Carnival: February 20 2010
The seasons are definitely changing as winter again becomes spring. We especially enjoy the gradually lengthening days and the growing excitement for a new cruising season. Slotting perfectly into this pattern is the festive season of Carnival. It is celebrated all over the world just before the deprivations of Lent. We have heard of Rio's Carnival and New Orleans' Mardi Gras...but who knew that Corfu celebrates with comparable enthusiasm?! Carnival is called Apokries in Greek. The Venetian conquerors of Corfu left a solid mark on the celebrations with masquerade balls in abundance. It is literally a solid month of bands, parades, floats, masks and costumes. We were unexpectedly introduced to the season as we sat in a town square with cocktails awaiting an acceptable hour to arrive for dinner with fellow cruisers (Jan 29). We could not have been more surprised as the square began to fill with people and a spectacle unfolded. Masquerade party goers were costumed in flowing velvet, elaborate headdresses and Venetian inspired masks. Torches were carried and the night glowed with laughter and music. Wow - a great start to the evening! At 8.30pm we left the bands and performers...heading for a small taverna, tucked in a quiet corner of Corfu Town. We chose a warm table beside the wood stove for a delicious feast of hot and cold mezes. The place was soon packed...seems our "Greek" arrival time was improving. The original goal for the evening was to see a bouzouki musician scheduled to play "later" in the evening...but we finally accepted defeat and went home at 11.30pm...no musician in sight. Yikes, we have come a long way from our cruiser midnight of 9pm.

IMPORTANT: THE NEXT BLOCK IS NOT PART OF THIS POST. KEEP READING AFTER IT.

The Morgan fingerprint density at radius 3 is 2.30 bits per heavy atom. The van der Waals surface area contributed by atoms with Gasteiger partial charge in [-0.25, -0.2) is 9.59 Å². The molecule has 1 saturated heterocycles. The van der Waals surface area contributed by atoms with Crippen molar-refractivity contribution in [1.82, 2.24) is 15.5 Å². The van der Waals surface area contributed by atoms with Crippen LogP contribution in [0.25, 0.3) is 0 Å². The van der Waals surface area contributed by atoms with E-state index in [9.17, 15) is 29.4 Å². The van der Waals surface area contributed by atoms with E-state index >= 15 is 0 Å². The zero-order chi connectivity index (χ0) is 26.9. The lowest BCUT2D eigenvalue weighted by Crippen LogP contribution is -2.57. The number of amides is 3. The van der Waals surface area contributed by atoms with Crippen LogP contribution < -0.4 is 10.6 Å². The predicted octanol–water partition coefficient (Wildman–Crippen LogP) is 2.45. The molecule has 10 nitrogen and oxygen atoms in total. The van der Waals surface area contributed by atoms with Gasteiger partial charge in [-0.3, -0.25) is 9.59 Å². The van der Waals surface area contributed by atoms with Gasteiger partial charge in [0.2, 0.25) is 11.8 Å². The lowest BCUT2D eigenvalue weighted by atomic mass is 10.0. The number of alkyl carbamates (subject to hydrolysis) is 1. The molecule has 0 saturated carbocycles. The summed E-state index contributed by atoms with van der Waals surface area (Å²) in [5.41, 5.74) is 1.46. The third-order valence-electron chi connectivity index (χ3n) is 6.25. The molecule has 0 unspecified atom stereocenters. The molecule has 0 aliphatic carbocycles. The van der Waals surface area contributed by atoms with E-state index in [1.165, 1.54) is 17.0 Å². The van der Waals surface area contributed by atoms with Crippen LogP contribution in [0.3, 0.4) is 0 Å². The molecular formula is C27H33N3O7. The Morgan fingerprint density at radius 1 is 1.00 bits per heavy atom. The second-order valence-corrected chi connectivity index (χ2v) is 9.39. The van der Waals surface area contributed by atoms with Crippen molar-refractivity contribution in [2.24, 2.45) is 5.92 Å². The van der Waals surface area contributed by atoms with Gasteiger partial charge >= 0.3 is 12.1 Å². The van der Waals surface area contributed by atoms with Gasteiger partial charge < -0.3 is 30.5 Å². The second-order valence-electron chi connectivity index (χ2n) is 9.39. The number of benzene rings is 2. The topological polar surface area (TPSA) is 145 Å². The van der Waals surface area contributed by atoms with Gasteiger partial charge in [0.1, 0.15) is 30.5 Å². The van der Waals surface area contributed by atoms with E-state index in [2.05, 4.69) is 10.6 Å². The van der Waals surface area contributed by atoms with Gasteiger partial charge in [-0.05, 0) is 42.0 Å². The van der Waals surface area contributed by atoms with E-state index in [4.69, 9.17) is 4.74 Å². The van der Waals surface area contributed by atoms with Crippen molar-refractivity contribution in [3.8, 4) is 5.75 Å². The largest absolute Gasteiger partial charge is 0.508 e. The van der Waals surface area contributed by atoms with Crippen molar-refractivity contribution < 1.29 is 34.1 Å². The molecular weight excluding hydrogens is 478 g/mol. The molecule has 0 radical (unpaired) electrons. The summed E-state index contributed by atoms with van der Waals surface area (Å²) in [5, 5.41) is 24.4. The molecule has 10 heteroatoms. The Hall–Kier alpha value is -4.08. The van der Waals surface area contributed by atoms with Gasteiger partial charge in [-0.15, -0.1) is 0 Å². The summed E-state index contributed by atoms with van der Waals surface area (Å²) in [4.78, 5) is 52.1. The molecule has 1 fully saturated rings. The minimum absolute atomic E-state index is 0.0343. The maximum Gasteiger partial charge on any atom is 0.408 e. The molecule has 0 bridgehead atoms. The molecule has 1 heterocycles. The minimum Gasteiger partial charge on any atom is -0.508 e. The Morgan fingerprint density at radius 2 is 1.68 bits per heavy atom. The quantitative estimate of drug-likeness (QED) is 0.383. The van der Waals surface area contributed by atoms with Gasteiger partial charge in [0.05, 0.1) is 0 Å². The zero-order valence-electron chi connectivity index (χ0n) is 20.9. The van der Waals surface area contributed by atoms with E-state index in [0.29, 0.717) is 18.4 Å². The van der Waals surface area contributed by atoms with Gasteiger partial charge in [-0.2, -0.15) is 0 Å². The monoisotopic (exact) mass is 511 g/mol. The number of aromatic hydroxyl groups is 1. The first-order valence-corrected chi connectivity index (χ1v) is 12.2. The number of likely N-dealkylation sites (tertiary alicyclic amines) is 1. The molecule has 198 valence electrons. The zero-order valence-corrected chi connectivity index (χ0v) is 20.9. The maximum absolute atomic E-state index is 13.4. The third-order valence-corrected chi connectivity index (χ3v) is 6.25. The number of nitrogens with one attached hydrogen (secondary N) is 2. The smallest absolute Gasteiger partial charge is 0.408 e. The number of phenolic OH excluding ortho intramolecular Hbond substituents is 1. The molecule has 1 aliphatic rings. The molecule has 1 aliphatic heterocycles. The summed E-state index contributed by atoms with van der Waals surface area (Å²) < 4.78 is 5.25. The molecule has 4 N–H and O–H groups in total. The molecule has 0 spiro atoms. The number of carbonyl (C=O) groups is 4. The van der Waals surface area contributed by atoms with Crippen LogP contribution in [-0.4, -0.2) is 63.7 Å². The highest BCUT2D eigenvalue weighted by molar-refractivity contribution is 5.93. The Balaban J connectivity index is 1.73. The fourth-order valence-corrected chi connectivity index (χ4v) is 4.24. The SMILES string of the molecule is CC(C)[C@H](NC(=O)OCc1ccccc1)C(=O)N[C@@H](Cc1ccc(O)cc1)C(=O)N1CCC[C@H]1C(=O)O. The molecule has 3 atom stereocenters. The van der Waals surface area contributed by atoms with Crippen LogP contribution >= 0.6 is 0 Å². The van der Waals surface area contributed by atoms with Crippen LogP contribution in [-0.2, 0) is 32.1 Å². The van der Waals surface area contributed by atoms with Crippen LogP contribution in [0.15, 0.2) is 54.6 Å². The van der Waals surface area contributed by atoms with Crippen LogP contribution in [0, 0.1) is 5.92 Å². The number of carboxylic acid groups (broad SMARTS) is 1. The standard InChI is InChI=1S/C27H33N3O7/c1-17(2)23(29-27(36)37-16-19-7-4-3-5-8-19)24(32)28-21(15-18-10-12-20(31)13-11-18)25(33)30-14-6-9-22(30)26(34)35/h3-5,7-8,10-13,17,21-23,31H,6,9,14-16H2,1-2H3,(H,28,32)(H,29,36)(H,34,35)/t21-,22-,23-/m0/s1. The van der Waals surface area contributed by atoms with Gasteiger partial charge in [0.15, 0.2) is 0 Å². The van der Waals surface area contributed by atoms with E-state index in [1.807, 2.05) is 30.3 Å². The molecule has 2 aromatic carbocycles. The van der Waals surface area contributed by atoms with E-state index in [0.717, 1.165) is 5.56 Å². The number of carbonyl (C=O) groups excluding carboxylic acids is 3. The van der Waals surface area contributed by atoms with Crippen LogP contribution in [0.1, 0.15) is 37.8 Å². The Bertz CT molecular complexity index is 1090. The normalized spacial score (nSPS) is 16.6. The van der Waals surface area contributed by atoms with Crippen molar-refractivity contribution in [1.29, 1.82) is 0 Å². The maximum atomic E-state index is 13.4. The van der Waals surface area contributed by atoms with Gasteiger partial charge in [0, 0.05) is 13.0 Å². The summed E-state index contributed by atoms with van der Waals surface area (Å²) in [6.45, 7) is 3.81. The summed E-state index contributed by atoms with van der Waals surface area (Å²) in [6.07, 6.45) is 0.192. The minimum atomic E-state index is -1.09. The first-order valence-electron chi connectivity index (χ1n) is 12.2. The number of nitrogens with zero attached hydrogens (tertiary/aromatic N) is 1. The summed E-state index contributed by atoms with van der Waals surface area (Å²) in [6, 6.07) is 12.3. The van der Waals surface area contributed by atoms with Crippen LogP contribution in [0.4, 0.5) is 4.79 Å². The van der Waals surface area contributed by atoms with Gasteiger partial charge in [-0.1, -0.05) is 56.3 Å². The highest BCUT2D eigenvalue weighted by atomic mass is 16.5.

The marina has also begun to come out of hibernation. There are now more than just a smattering of folks on various boats painting, sanding, cleaning and generally sorting out the fleets of charter sailboats. The buzz is energizing as we continue on our own list of To Dos. The biggest item at the moment is the cockpit table. Wow - Chris is amazing with the gluing, sanding and varnishing. Steve has added a few words of advice from years of experience as well as a few tools...really appreciated...thank you. The downside is that our cockpit resembles a woodworking shop rather than the single point of entry into the boat...but it is all for a good cause. Yikes, but the only entrance has been taken over with resin pots, wood bits, hand tools, power tools...eeek...all covered in layers of fine, yellow sawdust. No use cleaning it up everyday because tomorrow will be more of the same. Overflow only periodically comes into the salon...for example...cold nights meant that the resin would just not "kick." So inside came the table and we awoke to a warm, cozy and...glued...table. However, it does grate a bit on the nerves...thankfully, it is only temporary. Even more progress was made as Jill and Warren stopped by with a router to snub nose the angles...what a difference the right tool makes...just twenty minutes and the job was done.